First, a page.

ts. I mean, say what you will about the guy, he followed through on everything he ever set his mind to. I wish, even now, that I was that capable. And he had built a pretty solid “fanbase” for himself through NFAA and Carry Nation. Those were great, great HC records. And though I felt like he suffered from verbal diarrhea a bit too often in between songs, there’s no denying that he could hold the attention of any audience.

But your question was around what it was like and I have to say, I never really felt like we were all that special. Meaning that I considered 411 to be just another band in the scene. I do rem

ember going to Zed Records once with a girl I was sort-of dating and when we got back in the car she said that it was weird to watch everyone in the store stare at me and whisper stuff like “that’s the guy from 411”. I remember laughing at that because I just assumed she was fucking around but who knows? So I don’t know, I never really paid much attention to that. I just wanted us to be good live and put on a good show.

Unless you’re asking about the Fugazi show itself? If so, that was pretty scary. I don’t know if I looked at the audience once. It was way too big. But my sort-of girlfriend was impressed.

Having been a member of Headfirst, 411, Triggerman and Mission Impossible, you have the dubious honor of being in more Workshed Records bands than Dan O'Mahony, the label's founder. Is that just a coincidence or was there something about the Workshed bands that compelled you to pull quadruple duty in them?

Hmmm. I’m going to go with coincidence. I think it was more around the fact that the OC scene was pretty insular so we all knew each other. Mission Impossible were from Irvine which is where I went to high school, so when they needed a fill-in drummer, I thought “fuck it, I’ve g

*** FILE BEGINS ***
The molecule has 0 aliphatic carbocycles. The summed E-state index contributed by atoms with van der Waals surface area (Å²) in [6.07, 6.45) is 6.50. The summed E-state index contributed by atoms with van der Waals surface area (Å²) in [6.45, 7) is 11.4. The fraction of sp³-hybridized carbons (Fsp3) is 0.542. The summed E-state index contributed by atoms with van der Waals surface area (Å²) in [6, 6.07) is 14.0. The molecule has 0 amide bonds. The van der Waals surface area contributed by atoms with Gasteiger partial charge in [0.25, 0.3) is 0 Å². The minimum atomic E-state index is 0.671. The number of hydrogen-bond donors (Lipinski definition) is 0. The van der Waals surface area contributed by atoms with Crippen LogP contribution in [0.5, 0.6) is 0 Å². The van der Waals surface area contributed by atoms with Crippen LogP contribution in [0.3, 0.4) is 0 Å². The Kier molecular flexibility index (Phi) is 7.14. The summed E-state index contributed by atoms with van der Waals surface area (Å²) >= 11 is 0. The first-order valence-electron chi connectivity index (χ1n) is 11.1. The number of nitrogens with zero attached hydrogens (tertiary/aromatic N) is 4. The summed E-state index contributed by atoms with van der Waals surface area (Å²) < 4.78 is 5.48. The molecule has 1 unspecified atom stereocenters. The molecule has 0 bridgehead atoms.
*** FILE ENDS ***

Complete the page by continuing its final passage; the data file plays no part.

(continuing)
ot nothing better to do” because, well, I didn’t. I wasn’t a particularly big fan of Mission Impossible, I just didn’t do anything other than play and listen to music at that time. Now Triggerman I just liked a lot so when Popeye asked if I could fill in on drums I was more than happy to, but again, it’s just because we all knew each other. And I kind of missed playing drums actually.

Farside is your most well known and prolific band having released 3 full lengths,

two EPs and songs on scores of compilations as well as touring the U.S. and overseas several times in the '90s. Try to sum up that whole experience as best you can.

I am very proud of Farside, but if I were to sum it up . . . how about “could have done more”? That’s how I feel about it now. We could have done more, we could have really pursued the band harder and made more records, toured more, etc. etc. And let’s be clear - Bob and Chu definitely wanted to. Popeye and I were more interested in “real life” as we called it. We were ding dongs and kind of blew it. I guess. Maybe not, I’m pretty happy where I am at these days and with h

ow my life turned out.

You added a whole other dimension to Farside's overall sound. How would you describe what you brought to the table?

Well, I joined simply to fill in the gap they had when Rob left the band. They had already booked their European tour and there was no going back so they needed someone to fill in. 411 was dead at the time . . . I mean, that’s what I assumed. We came back from our second tour and never really spoke again. It was weird. Kind of like we knew the band was over, but no one actually said it and no one really cared. But I think when you tour twice on the same material – mmmmm that’s

a band that’s not doing much.